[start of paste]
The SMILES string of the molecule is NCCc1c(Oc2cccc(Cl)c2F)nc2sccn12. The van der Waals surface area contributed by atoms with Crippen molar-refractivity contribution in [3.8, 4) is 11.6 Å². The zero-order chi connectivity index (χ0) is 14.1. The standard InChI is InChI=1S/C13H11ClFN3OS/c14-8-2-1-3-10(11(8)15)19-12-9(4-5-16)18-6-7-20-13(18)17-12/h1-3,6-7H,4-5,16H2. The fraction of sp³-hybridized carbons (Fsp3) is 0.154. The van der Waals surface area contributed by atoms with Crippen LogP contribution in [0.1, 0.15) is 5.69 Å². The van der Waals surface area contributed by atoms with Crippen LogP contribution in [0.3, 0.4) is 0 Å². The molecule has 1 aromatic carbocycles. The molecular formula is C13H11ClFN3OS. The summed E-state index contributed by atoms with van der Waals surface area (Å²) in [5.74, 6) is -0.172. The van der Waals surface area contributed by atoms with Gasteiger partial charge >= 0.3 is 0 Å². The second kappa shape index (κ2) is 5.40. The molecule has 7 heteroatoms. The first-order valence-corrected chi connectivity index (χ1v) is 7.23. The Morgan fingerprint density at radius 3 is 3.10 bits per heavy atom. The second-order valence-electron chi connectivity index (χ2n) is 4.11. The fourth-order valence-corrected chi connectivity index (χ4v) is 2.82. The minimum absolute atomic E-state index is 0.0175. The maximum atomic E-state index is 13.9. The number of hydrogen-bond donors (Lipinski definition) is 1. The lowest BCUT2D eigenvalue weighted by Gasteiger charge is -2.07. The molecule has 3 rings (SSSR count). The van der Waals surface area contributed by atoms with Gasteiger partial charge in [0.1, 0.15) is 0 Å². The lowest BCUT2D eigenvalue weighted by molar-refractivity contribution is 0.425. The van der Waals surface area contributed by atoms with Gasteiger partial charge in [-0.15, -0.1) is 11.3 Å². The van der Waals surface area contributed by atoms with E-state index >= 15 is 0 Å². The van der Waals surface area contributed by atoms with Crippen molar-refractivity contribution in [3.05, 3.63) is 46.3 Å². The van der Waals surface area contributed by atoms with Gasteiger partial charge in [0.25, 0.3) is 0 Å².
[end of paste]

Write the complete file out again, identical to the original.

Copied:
The SMILES string of the molecule is NCCc1c(Oc2cccc(Cl)c2F)nc2sccn12. The van der Waals surface area contributed by atoms with Crippen molar-refractivity contribution in [3.8, 4) is 11.6 Å². The zero-order chi connectivity index (χ0) is 14.1. The standard InChI is InChI=1S/C13H11ClFN3OS/c14-8-2-1-3-10(11(8)15)19-12-9(4-5-16)18-6-7-20-13(18)17-12/h1-3,6-7H,4-5,16H2. The fraction of sp³-hybridized carbons (Fsp3) is 0.154. The van der Waals surface area contributed by atoms with Crippen LogP contribution in [0.1, 0.15) is 5.69 Å². The van der Waals surface area contributed by atoms with Crippen LogP contribution in [0.3, 0.4) is 0 Å². The molecule has 1 aromatic carbocycles. The molecular formula is C13H11ClFN3OS. The summed E-state index contributed by atoms with van der Waals surface area (Å²) in [5.74, 6) is -0.172. The van der Waals surface area contributed by atoms with Gasteiger partial charge >= 0.3 is 0 Å². The second kappa shape index (κ2) is 5.40. The molecule has 7 heteroatoms. The first-order valence-corrected chi connectivity index (χ1v) is 7.23. The Morgan fingerprint density at radius 3 is 3.10 bits per heavy atom. The second-order valence-electron chi connectivity index (χ2n) is 4.11. The fourth-order valence-corrected chi connectivity index (χ4v) is 2.82. The minimum absolute atomic E-state index is 0.0175. The maximum atomic E-state index is 13.9. The number of hydrogen-bond donors (Lipinski definition) is 1. The lowest BCUT2D eigenvalue weighted by Gasteiger charge is -2.07. The molecule has 3 rings (SSSR count). The van der Waals surface area contributed by atoms with Gasteiger partial charge in [0.1, 0.15) is 0 Å². The lowest BCUT2D eigenvalue weighted by molar-refractivity contribution is 0.425. The van der Waals surface area contributed by atoms with Gasteiger partial charge in [-0.15, -0.1) is 11.3 Å². The van der Waals surface area contributed by atoms with E-state index >= 15 is 0 Å². The van der Waals surface area contributed by atoms with Crippen molar-refractivity contribution in [3.05, 3.63) is 46.3 Å². The van der Waals surface area contributed by atoms with Gasteiger partial charge in [0.25, 0.3) is 0 Å².